One hundred sixty-two patients (mean age 66, range 60–76) with breast cancer, stages I (n = 5), II (n = 111), and III (n = 46) according to the sixth edition of the AJCC staging system, were included in this analysis. Forty-one percent (n = 67) experienced a grade 3 or 4 toxicity, 9% a grade 3 infection (n = 14), 6% grade 3 fatigue (n = 9), 5% neutropenic fever (n = 8), and 4% thromboembolic events (n = 7). Twenty-two percent (n = 36) did not complete the planned 8 cycles of treatment. There was no statistically significant association between age and either toxicity or treatment discontinuation. In multivariate analysis including age, pretreatment hemoglobin, and comorbidity, the presence of comorbidity (Charlson score ≥ 1) and a lower baseline hemoglobin score were associated with an increased risk of any grade 3 or 4 toxicity.
Conclusions
We found that the risk of toxicity depended more on comorbid medical conditions and baseline hemoglobin value than age in this cohort of older adults receiving dose-dense adjuvant chemotherapy.
doi:10.1007/s10549-008-0116-0
PMCID: PMC3811071  PMID: 18622739
Breast Cancer; Dose-Dense Chemotherapy; Older Patient
4.  A 10-Year Trend Analysis of Sentinel Lymph Node Frozen Section and Completion Axillary Dissection for Breast Cancer: Are These Procedures Becoming Obsolete? 
Annals of surgical oncology  2011;19(1):225-232.
Background
Recent results from the ACOSOG Z0011 trial question the use of intraoperative frozen section (FS) during sentinel lymph node (SLN) biopsy and the role of axillary dissection (ALND) for SLN-positive breast cancer patients. Here we present a 10-year trend analysis of SLN-FS and ALND in our practice.
Methods
We reviewed our prospective SLN database over 10 years (1997–2006, 7509 SLN procedures) for time trends and variation between surgeons in the use of SLN-FS and ALND in patients with cN0 invasive breast cancer.
Results
Use of SLN-FS decreased from 100% to 62% (P < 0.0001) and varied widely by surgeon (66% to 95%). There were no statistically significant trends in the performance of ALND for patients with SLN metastases detected by FS (n = 1370, 99–99%) or routine hematoxylin and eosin (H&E) (n = 333; 69–77%), but only for those detected by serial section H&E with or without immunohistochemistry (n = 438; 73–48%; P = 0.0054) or immunohistochemistry only (n = 294; 48–28%; P < 0.0001). These trends coincided with an increase in the proportion of completion versus immediate ALND (30–40%; P = 0.0710).
Conclusions
Over 10 years, we have observed a diminishing rate of SLN-FS and, for patients with low-volume SLN metastases, fewer ALND, trends that suggest a more nuanced approach to axillary management. If the Z0011 selection criteria had been applied to our cohort, 66% of SLN-FS (4159 of 6327) and 48% of ALND (939 of 1953) would have been avoided, sparing 13% of all patients the morbidity of ALND.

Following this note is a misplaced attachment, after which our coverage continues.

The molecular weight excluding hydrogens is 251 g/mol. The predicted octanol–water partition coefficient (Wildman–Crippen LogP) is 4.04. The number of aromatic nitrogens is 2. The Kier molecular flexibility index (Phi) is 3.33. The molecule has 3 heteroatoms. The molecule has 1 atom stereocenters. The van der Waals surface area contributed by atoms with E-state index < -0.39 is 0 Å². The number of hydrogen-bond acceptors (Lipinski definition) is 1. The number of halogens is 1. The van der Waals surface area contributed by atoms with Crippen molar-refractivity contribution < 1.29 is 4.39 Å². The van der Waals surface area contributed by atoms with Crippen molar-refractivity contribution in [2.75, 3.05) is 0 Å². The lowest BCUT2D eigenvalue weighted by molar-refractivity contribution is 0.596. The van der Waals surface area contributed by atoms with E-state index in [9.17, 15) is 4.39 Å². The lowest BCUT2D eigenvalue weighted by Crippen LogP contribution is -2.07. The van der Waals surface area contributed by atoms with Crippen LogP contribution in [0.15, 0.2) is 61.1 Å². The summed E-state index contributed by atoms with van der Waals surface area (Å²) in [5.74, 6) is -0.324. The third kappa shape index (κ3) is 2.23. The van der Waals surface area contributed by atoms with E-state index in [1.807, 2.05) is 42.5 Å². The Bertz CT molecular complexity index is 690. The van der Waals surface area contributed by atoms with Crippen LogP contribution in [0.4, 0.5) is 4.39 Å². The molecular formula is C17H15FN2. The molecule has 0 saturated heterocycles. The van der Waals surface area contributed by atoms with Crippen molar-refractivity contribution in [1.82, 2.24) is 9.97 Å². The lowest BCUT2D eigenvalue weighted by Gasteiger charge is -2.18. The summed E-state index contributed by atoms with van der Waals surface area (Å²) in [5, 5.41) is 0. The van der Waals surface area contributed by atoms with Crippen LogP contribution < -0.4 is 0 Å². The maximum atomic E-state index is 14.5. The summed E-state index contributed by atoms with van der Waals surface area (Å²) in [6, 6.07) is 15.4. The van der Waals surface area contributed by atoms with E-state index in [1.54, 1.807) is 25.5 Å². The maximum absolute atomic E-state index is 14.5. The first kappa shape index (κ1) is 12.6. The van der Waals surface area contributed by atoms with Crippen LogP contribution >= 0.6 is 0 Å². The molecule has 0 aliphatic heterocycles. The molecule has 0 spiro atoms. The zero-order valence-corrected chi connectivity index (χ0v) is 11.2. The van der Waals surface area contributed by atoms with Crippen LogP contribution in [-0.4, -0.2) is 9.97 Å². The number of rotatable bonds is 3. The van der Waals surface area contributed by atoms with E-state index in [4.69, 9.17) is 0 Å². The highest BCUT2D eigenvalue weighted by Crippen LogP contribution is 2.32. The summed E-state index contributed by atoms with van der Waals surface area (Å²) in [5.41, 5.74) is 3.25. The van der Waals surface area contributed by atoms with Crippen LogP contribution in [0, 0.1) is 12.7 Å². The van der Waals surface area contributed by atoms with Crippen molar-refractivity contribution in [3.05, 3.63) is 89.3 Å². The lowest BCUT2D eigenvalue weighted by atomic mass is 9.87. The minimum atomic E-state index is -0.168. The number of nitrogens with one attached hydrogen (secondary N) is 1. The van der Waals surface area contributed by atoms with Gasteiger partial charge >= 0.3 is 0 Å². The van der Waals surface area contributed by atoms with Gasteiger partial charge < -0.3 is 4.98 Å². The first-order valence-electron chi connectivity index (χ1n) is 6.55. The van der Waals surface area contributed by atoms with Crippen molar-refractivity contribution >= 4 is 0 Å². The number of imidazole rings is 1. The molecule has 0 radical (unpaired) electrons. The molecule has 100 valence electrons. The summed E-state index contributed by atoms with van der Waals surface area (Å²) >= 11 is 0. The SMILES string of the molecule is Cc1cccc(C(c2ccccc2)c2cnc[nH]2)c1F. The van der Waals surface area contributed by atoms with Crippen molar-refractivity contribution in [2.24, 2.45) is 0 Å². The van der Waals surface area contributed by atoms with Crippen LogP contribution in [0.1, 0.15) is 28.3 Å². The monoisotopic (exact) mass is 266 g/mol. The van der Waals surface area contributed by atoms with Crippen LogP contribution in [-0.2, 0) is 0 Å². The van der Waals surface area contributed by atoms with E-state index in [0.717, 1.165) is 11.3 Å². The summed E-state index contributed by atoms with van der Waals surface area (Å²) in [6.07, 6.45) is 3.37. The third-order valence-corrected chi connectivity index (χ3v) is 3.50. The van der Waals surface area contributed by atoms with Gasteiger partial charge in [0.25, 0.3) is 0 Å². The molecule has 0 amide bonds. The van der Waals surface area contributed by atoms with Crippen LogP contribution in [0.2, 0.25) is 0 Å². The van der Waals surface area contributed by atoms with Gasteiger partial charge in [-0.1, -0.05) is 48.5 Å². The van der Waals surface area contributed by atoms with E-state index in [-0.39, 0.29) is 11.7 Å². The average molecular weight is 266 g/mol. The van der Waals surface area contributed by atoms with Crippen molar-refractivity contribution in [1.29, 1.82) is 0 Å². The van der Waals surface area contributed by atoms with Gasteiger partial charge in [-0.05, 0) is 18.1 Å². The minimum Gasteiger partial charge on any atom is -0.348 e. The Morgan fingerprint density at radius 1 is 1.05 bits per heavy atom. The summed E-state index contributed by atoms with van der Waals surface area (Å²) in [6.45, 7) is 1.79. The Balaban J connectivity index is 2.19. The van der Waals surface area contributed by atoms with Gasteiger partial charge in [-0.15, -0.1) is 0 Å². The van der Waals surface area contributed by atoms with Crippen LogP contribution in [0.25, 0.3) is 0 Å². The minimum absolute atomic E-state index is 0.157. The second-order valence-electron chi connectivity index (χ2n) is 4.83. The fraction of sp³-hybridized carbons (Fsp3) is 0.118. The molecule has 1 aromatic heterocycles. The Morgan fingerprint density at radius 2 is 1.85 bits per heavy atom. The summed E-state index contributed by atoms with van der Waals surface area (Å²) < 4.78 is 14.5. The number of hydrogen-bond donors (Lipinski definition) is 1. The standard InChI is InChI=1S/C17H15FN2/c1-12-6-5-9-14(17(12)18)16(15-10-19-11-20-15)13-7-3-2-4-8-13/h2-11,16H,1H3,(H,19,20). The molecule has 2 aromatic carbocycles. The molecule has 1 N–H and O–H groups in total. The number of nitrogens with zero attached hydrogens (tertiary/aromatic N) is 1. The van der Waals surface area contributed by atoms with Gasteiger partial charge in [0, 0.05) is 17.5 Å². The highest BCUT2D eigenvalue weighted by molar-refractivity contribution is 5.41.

doi:10.1245/s10434-011-1823-z
PMCID: PMC3788632  PMID: 21647763
5.  Prognostic value of quantitative fluorodeoxyglucose measurements in newly diagnosed metastatic breast cancer 
Cancer Medicine  2013;2(5):725-733.
The aim of this study was to determine the prognostic value of quantitative fluorodeoxyglucose (FDG) measurements (maximum standardized uptake value [SUVmax], metabolic tumor volume [MTV], and total lesion glycolysis [TLG]) in patients with newly diagnosed metastatic breast cancer (MBC). An IRB-approved retrospective review was performed of patients who underwent FDG positron emission tomography (PET)/computed tomography (CT) from 1/02 to 12/08 within 60 days of diagnosis MBC. Patients with FDG-avid lesions without receiving chemotherapy in the prior 30 days were included. Target lesions in bone, lymph node (LN), liver, and lung were analyzed for SUVmax, MTV, and TLG. Medical records were reviewed for patient characteristics and overall survival (OS). Cox regression was used to test associations between quantitative FDG measurements and OS. A total of 253 patients were identified with disease in bone (n = 150), LN (n = 162), liver (n = 48), and lung (n = 66) at the time of metastatic diagnosis. Higher SUVmax tertile was associated with worse OS in bone metastases (highest vs. lowest tertile hazard ratio [HR] = 3.1, P < 0.01), but not in LN, liver or lung (all P > 0.1). Higher MTV tertile was associated with worse OS in LN (HR = 2.4, P < 0.01) and liver (HR = 3.0, P = 0.02) metastases, but not in bone (P = 0.22) or lung (P = 0.14). Higher TLG tertile was associated with worse OS in bone (HR = 2.2, P = 0.02), LN (HR = 2.3, P < 0.01), and liver (HR = 4.9, P < 0.01) metastases, but not in lung (P = 0.19). We conclude measures of FDG avidity are prognostic biomarkers in newly diagnosed MBC. SUVmax and TLG were both predictors of survival in breast cancer patients with bone metastases. TLG may be a more informative biomarker of OS than SUVmax for patients with LN and liver metastases.